Tamika Catchings' hearing loss not an impairment

In the basketball world it's well-known that I was born with a hearing impairment that affects both ears. As a young child, I remember being teased for the way I looked with my big, clunky hearing aids and the speech problems that accompanied the hearing impairment. Every day was a challenge for me. There were plenty of days that I wished I was normal.

That's how sports first came into my life. In the classroom kids could make fun of me for being different. On the soccer field (my first sport) and eventually the basketball court, they couldn't. I outworked them, plain and simple. Eventually, I was better than them.

When I was in third grade, I threw my hearing aids into a field. Needless to say, my parents weren't too happy. They doled out some tough love: They wouldn't replace the hearing aids.

That decision helped spark a work ethic that has shaped me into the person and player I am today. To compensate for not having full hearing, I'd sit in the front row in each of my classes. I'd read ahead in our textbooks so that I'd know what was going on, and I'd stay after class to talk to the teachers about anything I might have missed during class.

Fast-forward to college at Tennessee. One day in the training room at Thompson-Boling Arena, my coach, Pat Summitt, and our trainer, Jenny Moshak, sat me down. Pat said, "Tamika, people wear glasses to help them see. Go to speech therapists to help them talk better. And, wear hearing aids to help them hear. You have big goals in life, and we agree that it'd be best for you to go back to wearing hearing aids and to work with our university speech therapists."

That was another turning point. I started wearing hearing aids again (the smaller in-the-ear models this time) and even made a few visits to a speech therapist. I was so excited about my hearing aids that I actually tried to wear them during practices and games. That didn't last long. I ended up having to send them to the shop all the time to be fixed because I sweat so much!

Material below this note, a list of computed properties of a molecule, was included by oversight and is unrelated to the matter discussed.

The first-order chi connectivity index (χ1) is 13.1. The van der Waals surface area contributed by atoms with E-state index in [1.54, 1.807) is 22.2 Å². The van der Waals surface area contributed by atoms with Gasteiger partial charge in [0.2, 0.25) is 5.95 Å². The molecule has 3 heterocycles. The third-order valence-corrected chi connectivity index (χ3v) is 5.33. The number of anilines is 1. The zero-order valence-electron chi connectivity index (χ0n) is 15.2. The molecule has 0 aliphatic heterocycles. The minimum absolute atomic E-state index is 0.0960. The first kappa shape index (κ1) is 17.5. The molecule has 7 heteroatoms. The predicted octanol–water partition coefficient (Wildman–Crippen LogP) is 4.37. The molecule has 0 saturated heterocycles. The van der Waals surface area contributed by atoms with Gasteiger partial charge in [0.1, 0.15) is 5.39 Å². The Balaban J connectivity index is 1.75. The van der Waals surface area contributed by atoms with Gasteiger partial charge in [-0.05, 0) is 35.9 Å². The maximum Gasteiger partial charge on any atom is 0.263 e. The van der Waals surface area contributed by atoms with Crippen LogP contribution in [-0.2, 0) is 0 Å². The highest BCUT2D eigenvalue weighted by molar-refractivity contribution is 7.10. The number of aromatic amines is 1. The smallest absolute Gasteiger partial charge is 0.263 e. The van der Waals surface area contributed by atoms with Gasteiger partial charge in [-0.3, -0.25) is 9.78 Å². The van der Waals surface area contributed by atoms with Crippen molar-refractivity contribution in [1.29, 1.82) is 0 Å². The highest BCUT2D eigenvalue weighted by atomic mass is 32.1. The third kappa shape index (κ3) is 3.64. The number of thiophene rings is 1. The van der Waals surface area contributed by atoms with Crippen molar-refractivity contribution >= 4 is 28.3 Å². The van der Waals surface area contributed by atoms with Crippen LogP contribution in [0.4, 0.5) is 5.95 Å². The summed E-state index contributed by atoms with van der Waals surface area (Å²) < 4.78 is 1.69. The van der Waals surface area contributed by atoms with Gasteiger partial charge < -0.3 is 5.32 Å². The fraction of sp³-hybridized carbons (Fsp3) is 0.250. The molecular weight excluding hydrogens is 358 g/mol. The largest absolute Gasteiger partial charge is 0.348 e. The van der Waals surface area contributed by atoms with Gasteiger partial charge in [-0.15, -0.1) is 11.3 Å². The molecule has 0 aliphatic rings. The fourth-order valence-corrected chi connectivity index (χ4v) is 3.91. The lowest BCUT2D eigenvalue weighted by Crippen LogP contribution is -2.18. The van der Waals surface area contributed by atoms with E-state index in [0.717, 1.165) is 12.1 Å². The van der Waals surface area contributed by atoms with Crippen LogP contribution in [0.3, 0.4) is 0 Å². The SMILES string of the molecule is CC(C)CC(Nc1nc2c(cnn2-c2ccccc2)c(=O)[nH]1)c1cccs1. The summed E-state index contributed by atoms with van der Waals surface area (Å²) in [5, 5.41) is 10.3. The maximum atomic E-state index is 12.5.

Now, thanks to new technology and Bill and Tani Austin with the Starkey Hearing Foundation, I have a set of hearing aids to wear in games. It's still an adjustment for me, but not necessarily in a bad way. All sports are really made up of sign language and hand signals. I think I actually have an advantage with or without my hearing aids because I'm very observant on the court. Sometimes it's almost like seeing things before they happen, because I can anticipate them so well. And another little perk: sometimes I really don't hear what's being said. (Though sometimes it's selective hearing!)

Off the court, my impairment really doesn't affect me. I wear my hearing aids for appearances. For day-to-day stuff, I'm fine without them. I do find myself reading lips to make sure I catch everything being said.

When I was a child I was ashamed of being different. I wanted to fit in with everyone else. Now that I'm older, I appreciate the way God has made me, and I love the fact that I'm able to reach out to so many people and be an inspiration.

With all of the things I've been through, I feel like I can connect with just about anybody. I know that we are all "wonderfully and skillfully made," and it's important for those of us who go through impairments, disabilities and issues to reach out and help others. I am all about "helping our youth to catch their dreams one star at a time."

I try not to look at my impairment as a disability, and it gives me a sense of appreciation when I hear stories from parents and kids -- with or without disabilities -- who look up to me for the struggles I've been through.

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